US-based WindServe Marine’s new crew transfer vessel WindServe Odyssey has started sea trials. The CTV will support US offshore wind projects up and down the east coast.
After sea trials at Ørsted’s Block Island windfarm, Odyssey will transit from Rhode Island to Virginia to join the closeout of construction and commissioning of the Coastal Virginia Offshore Wind (CVOW) project. The vessel was built at Senesco Marine.
Ørsted awarded a contract to WindServe Marine for CTVs in 2019 and entered into a partnership to construct two purpose-built crew transfer vessels for the US offshore wind market. WindServe Marine is part of Reinauer Group.
At the time of the award, the companies stated that the first CTV would be built by US Workboats in Hubert, North Carolina and utilised for the CVOW project, followed by subsequent service on other northeast projects.
They said the second CTV will be built by WindServe’s affiliate shipyard, Senesco Marine in North Kingstown, Rhode Island, specifically for Ørsted’s and Eversource’s Revolution Wind project off the southern New England coast. However, designer BMT has confirmed that both CTVs are now contracted to Senesco.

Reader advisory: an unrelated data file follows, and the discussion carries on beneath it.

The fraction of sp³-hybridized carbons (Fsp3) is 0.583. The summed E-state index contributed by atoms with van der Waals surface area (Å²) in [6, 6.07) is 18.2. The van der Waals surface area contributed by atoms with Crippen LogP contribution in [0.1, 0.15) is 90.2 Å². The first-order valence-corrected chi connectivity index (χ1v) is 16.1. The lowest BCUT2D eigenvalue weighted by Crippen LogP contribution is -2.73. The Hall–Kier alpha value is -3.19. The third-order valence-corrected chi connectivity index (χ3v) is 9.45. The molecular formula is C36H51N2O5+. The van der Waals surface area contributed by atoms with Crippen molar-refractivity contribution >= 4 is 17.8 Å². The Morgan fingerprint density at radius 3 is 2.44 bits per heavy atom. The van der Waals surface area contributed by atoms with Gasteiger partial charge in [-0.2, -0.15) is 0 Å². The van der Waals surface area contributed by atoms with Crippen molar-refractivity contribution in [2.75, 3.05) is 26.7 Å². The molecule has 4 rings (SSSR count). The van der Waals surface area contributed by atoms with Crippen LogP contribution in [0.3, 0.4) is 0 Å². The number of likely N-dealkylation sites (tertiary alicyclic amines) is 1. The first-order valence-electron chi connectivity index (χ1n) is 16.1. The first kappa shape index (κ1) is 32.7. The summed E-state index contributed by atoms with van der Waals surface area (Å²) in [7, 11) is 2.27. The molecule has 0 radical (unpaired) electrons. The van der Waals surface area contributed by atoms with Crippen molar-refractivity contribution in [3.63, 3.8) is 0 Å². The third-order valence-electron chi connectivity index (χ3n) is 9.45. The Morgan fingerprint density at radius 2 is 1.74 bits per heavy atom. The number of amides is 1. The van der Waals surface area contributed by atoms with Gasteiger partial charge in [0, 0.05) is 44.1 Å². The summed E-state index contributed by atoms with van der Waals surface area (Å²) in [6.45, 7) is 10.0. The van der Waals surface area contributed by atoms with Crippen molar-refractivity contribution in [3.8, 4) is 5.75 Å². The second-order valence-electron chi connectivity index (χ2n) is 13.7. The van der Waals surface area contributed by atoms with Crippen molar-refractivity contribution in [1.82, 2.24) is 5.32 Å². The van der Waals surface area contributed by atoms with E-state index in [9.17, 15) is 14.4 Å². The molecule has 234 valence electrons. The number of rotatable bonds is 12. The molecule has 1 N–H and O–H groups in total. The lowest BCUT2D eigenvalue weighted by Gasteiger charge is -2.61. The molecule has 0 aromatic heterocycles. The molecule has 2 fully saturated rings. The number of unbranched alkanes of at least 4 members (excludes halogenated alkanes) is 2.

Speaking at the time that the contracts were awarded, Ørsted North America president and chief executive Thomas Brostrøm said: “Choosing WindServe to build our CTVs will provide locally-built vessels and a local operator for the domestic offshore wind industry.
“WindServe Marine’s experience with Jones Act vessel operations and full service shipyard fabrication, coupled with their dedication to the future of green energy, make them a great partner as we expand operations along the east coast.”
The CTVs are of BMT Group design and were designed specifically for US east coast conditions. They will be classed by DNV GL. The announcement said construction of the second CTV would commence in late 2020.